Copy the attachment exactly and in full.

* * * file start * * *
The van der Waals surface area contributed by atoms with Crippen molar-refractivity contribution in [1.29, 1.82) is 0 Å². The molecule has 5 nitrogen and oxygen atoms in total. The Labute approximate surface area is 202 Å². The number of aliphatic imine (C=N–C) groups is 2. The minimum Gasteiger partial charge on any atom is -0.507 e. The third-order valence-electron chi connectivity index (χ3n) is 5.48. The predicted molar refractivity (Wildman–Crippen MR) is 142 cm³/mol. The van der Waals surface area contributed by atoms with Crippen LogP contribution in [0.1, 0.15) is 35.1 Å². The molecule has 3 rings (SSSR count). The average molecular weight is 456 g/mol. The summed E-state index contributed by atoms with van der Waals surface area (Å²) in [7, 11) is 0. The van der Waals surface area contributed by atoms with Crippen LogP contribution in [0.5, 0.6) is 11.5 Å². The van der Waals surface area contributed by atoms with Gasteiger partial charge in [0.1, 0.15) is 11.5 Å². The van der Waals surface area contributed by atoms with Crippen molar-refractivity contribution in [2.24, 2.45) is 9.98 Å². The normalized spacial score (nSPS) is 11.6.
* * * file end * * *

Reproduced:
The van der Waals surface area contributed by atoms with Crippen molar-refractivity contribution in [1.29, 1.82) is 0 Å². The molecule has 5 nitrogen and oxygen atoms in total. The Labute approximate surface area is 202 Å². The number of aliphatic imine (C=N–C) groups is 2. The minimum Gasteiger partial charge on any atom is -0.507 e. The third-order valence-electron chi connectivity index (χ3n) is 5.48. The predicted molar refractivity (Wildman–Crippen MR) is 142 cm³/mol. The van der Waals surface area contributed by atoms with Crippen LogP contribution in [0.1, 0.15) is 35.1 Å². The molecule has 3 rings (SSSR count). The average molecular weight is 456 g/mol. The summed E-state index contributed by atoms with van der Waals surface area (Å²) in [7, 11) is 0. The van der Waals surface area contributed by atoms with Crippen LogP contribution in [0.5, 0.6) is 11.5 Å². The van der Waals surface area contributed by atoms with Gasteiger partial charge in [0.1, 0.15) is 11.5 Å². The van der Waals surface area contributed by atoms with Crippen molar-refractivity contribution in [2.24, 2.45) is 9.98 Å². The normalized spacial score (nSPS) is 11.6.